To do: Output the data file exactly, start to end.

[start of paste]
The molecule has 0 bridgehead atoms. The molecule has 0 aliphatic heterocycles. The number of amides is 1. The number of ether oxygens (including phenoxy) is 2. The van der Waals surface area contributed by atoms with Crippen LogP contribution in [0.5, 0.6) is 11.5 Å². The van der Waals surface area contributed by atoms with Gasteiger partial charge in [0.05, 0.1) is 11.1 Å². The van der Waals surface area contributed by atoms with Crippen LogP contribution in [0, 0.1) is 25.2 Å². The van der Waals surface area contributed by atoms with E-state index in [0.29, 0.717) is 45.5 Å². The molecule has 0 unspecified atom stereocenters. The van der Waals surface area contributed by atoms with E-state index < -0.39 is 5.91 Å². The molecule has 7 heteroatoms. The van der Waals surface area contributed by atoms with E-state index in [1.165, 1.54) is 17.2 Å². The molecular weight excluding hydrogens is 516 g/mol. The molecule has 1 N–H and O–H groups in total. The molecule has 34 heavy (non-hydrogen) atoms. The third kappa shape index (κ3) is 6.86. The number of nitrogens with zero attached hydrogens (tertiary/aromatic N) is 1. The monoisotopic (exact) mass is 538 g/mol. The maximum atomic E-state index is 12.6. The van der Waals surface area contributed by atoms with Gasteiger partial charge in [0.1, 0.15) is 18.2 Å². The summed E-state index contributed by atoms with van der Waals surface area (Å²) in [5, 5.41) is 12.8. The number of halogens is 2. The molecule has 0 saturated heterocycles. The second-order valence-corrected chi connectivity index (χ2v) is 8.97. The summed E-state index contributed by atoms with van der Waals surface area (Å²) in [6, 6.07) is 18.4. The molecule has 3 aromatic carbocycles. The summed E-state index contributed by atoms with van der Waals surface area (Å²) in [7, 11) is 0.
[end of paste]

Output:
The molecule has 0 bridgehead atoms. The molecule has 0 aliphatic heterocycles. The number of amides is 1. The number of ether oxygens (including phenoxy) is 2. The van der Waals surface area contributed by atoms with Crippen LogP contribution in [0.5, 0.6) is 11.5 Å². The van der Waals surface area contributed by atoms with Gasteiger partial charge in [0.05, 0.1) is 11.1 Å². The van der Waals surface area contributed by atoms with Crippen LogP contribution in [0, 0.1) is 25.2 Å². The van der Waals surface area contributed by atoms with E-state index in [0.29, 0.717) is 45.5 Å². The molecule has 0 unspecified atom stereocenters. The van der Waals surface area contributed by atoms with E-state index < -0.39 is 5.91 Å². The molecule has 7 heteroatoms. The van der Waals surface area contributed by atoms with E-state index in [1.165, 1.54) is 17.2 Å². The molecular weight excluding hydrogens is 516 g/mol. The molecule has 1 N–H and O–H groups in total. The molecule has 34 heavy (non-hydrogen) atoms. The third kappa shape index (κ3) is 6.86. The number of nitrogens with zero attached hydrogens (tertiary/aromatic N) is 1. The monoisotopic (exact) mass is 538 g/mol. The maximum atomic E-state index is 12.6. The van der Waals surface area contributed by atoms with Gasteiger partial charge in [0.1, 0.15) is 18.2 Å². The summed E-state index contributed by atoms with van der Waals surface area (Å²) in [5, 5.41) is 12.8. The number of halogens is 2. The molecule has 0 saturated heterocycles. The second-order valence-corrected chi connectivity index (χ2v) is 8.97. The summed E-state index contributed by atoms with van der Waals surface area (Å²) in [6, 6.07) is 18.4. The molecule has 3 aromatic carbocycles. The summed E-state index contributed by atoms with van der Waals surface area (Å²) in [7, 11) is 0.